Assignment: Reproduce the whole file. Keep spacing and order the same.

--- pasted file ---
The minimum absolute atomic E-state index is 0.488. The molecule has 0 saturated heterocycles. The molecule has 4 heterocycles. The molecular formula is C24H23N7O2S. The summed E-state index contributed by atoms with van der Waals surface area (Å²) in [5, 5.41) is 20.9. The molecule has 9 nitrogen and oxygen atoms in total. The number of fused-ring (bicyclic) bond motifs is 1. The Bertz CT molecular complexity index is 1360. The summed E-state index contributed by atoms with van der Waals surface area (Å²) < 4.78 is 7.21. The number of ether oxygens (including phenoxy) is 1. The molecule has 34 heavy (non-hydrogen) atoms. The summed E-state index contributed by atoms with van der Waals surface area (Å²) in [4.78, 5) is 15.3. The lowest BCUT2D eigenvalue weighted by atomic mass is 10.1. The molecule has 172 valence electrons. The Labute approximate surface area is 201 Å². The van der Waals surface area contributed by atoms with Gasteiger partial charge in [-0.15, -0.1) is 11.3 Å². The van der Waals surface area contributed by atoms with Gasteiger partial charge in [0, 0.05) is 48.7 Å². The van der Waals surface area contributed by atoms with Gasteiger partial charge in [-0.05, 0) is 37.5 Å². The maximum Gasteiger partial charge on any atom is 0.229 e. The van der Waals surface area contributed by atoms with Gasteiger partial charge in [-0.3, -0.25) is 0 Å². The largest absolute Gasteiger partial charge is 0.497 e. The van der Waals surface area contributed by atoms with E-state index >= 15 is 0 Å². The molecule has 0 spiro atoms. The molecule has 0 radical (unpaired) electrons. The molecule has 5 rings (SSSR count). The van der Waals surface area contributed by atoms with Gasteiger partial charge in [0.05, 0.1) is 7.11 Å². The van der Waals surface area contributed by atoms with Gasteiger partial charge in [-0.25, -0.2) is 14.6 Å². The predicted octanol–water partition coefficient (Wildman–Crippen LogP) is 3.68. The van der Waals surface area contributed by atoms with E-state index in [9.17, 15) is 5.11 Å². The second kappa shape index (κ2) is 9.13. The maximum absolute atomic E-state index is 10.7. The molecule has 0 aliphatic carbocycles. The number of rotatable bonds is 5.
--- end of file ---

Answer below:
The minimum absolute atomic E-state index is 0.488. The molecule has 0 saturated heterocycles. The molecule has 4 heterocycles. The molecular formula is C24H23N7O2S. The summed E-state index contributed by atoms with van der Waals surface area (Å²) in [5, 5.41) is 20.9. The molecule has 9 nitrogen and oxygen atoms in total. The number of fused-ring (bicyclic) bond motifs is 1. The Bertz CT molecular complexity index is 1360. The summed E-state index contributed by atoms with van der Waals surface area (Å²) < 4.78 is 7.21. The number of ether oxygens (including phenoxy) is 1. The molecule has 34 heavy (non-hydrogen) atoms. The summed E-state index contributed by atoms with van der Waals surface area (Å²) in [4.78, 5) is 15.3. The lowest BCUT2D eigenvalue weighted by atomic mass is 10.1. The molecule has 172 valence electrons. The Labute approximate surface area is 201 Å². The van der Waals surface area contributed by atoms with Gasteiger partial charge in [-0.15, -0.1) is 11.3 Å². The van der Waals surface area contributed by atoms with Gasteiger partial charge in [0, 0.05) is 48.7 Å². The van der Waals surface area contributed by atoms with Gasteiger partial charge in [-0.05, 0) is 37.5 Å². The maximum Gasteiger partial charge on any atom is 0.229 e. The van der Waals surface area contributed by atoms with Gasteiger partial charge in [-0.3, -0.25) is 0 Å². The largest absolute Gasteiger partial charge is 0.497 e. The van der Waals surface area contributed by atoms with E-state index >= 15 is 0 Å². The molecule has 0 spiro atoms. The molecule has 0 radical (unpaired) electrons. The molecule has 5 rings (SSSR count). The van der Waals surface area contributed by atoms with Gasteiger partial charge in [0.05, 0.1) is 7.11 Å². The van der Waals surface area contributed by atoms with Gasteiger partial charge in [-0.25, -0.2) is 14.6 Å². The predicted octanol–water partition coefficient (Wildman–Crippen LogP) is 3.68. The van der Waals surface area contributed by atoms with E-state index in [9.17, 15) is 5.11 Å². The second kappa shape index (κ2) is 9.13. The maximum absolute atomic E-state index is 10.7. The molecule has 0 aliphatic carbocycles. The number of rotatable bonds is 5.